Here is another news item from Russia that will make those worried about the increasingly tense relations between the U.S and Russia bristle, as well as those worried about what some consider a role back of democratic freedoms by the current Russian government.
In a survey conducted by the the Russian state operated television station it was found that former Soviet leader Joseph Stalin is ranked the third most respected Russian by the people of Russia.
MOSCOW (Reuters) – Soviet dictator Josef Stalin was voted Russia’s third most popular historical figure in a nationwide poll that ended on Sunday, despite the famine and purges that marked his rule.
The “Name of Russia” contest run by Rossiya state television channel over more than six months closed on Sunday night with a final vote via the Internet and mobile phones. It drew more than 50 million votes in a nation of 143 million.
Stalin may be well respected again, but the first two on that list were the 13th century Russian Prince Alexander Nevesky as well as Czarist and anti-Bolshevik reformist Prime Minister Pyotr Stolypin, who was Prime Minister of imperial Czarist Russia from 1906 until he was assassinated by Bolshevik radicals in 1911.
Despite his bloodletting, spreading of fear and mistrust throughout the country, inhumane gulags and work camps, and hunger especially in the rural outposts of the Soviet states and in its acquired territories; that he commanded respect for the Soviet Union on the world stage and held a country with hundreds of different nationalities together, with fear, authoritarianism, and all the fury of the states power, as ruthless and overpowering as iron stitches.
In the decades prior to the end of czarist Russia and the rise of the Soviet state in 1917, Russia was a fractured land that was under developed in terms of industrialization and humiliated by a weak and military behind the times, and the last absolute monarchy in Europe as early as the turn of the 20th century. That status and the morale of the country as well as the strength of an already weakened government was accelerated by the Russian involvement in the first World War.
The abdication of power by the czar, a frail and divided series of governments, followed by the rise of Lenin next came. Stalin became the Soviet leader following the death of Lenin in 1924. He would lead the USSR for nearly a quarter of century, until his death in 1953. Stalin’s reign was marked by bloodshed and horror, but Stalinist proponents (and some would say apologists) point to Stalin’s modernization of Russia. They point out how he aggressively and violently began to take Russia from being a backwards agrarian state, to the beginnings of an industrial power. That despite this earlier signing of the Nazi-Soviet non Aggression Pact and purging the Soviet Military of some of the top generals, that when Nazi Germany invaded the Soviet Union in 1941 that Stalin helped deal a fatal blow against daunting odds, to the Axis powers and helped exposed a chink in the Nazi armor from which they never fully recovered.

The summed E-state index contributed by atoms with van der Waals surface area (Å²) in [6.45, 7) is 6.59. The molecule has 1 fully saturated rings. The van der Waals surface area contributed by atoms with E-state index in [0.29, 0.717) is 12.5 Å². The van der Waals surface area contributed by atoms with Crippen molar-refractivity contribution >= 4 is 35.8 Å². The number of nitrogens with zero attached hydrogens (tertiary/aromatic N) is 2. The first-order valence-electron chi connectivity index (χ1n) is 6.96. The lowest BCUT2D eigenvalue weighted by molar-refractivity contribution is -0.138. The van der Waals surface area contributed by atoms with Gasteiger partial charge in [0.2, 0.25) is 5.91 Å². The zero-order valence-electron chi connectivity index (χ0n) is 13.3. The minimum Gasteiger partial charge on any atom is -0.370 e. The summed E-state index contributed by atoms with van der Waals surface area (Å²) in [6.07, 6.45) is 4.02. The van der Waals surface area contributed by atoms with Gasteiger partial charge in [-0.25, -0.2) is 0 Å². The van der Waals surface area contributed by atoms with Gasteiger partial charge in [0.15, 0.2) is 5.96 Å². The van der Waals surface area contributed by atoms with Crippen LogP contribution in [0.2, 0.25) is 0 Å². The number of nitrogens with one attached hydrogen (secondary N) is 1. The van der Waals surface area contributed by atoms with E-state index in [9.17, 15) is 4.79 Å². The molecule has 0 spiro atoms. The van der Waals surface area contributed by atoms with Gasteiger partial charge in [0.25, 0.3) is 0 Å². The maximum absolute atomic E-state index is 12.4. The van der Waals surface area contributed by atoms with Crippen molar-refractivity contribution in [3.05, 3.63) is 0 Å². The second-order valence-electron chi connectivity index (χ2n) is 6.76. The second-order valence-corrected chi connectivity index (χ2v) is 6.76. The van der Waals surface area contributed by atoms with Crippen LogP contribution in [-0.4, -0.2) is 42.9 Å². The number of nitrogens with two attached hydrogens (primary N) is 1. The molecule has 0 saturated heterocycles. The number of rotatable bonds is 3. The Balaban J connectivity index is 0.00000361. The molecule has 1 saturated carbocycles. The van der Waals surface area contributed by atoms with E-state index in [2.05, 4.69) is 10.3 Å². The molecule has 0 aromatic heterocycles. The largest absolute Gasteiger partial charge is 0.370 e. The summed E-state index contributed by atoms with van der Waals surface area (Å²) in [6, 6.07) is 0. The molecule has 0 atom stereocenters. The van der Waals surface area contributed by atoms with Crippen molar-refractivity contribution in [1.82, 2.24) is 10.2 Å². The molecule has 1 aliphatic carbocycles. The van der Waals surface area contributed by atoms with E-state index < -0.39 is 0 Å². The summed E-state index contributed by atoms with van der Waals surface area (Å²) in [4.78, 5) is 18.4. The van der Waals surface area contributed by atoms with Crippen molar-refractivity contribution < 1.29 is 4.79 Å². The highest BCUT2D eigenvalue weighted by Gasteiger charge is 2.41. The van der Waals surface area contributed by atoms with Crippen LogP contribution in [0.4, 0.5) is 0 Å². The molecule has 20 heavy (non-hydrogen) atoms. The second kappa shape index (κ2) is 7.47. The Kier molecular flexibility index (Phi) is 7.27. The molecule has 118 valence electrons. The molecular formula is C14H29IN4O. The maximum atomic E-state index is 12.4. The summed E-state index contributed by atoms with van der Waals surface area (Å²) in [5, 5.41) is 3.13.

Supporters also point to the fact that it was under Stalin that the country’s military was dramatically strengthened, that they became a nuclear power, and that they gained the status of a superpower in the international arena and a force to be reckoned with. Also unlike many of his successors Stalin was seen as standing up to many of the perceived foes, both real and manufactured of the Soviet Union and made both himself and the USSR a power to be reckoned with.
The article also points out that many of those who were born post-Stalin and born between the 1970s and in the post cold war 1990s where poverty was rampant and the strength of the country greatly waned, overlook or see his achievements (both real and false) of a strongman who made Russia a respected superpower and stood up to external threats. His carnage is then minimized in their views, as they see him as their strongman and one of the three leading figures who helped defeat Hitler and brought Russia from a former Imperial power racked by divisions and defeat, to a position of strength and prominence.
One can look now and see that the ruins of post cold war Russia in the 1990s and see some similarities to those conditions prior to Stalin coming to power. The 1990s following the dissolution of the USSR, the Gorbechav reforms, and the years in which Boris Yeltsin acted as the country’s President as being marked by ineptitude by those in power, poverty, scandal, humiliation, social fractures, and war (the war in Chechnya). They also must have felt humiliated as a result of going from being one of the world’s two leading superpowers, to becoming a country with a decimated economy and dependent upon the U.S and the international community and thus following their commands instead of standing up to them.
Then in 2000 when Vladmir Putin came to power, a more aggressive approach was taken. There have been limits on media freedoms, alleged crackdowns on dissent, restrictions on liberties, and political checks and balances, and a more aggressive military stance (such as the retaliation against the Republic of Georgia this past Summer). Putin has constantly criticized the U.S, other countries, and made moves against those who criticize Russia and are perceived with great suspicion by Russians such as doing business with Iran and railing against missile defense systems in former Soviet states that have made him popular. Also under Putin like under Stalin, Russia’s economic power has increased, as the state has tapped into the countries vast natural gas,oil, and coal reserves. He has in short demonstrated strength, and it seems as an outsider Russians respect that.
Don’t get me wrong, I think like most rational people that Stalin’s atrocities were a clear display of despotism and tyranny that far outweighed his few positive achievements. But evidently not everybody, especially some in Russia views things that way.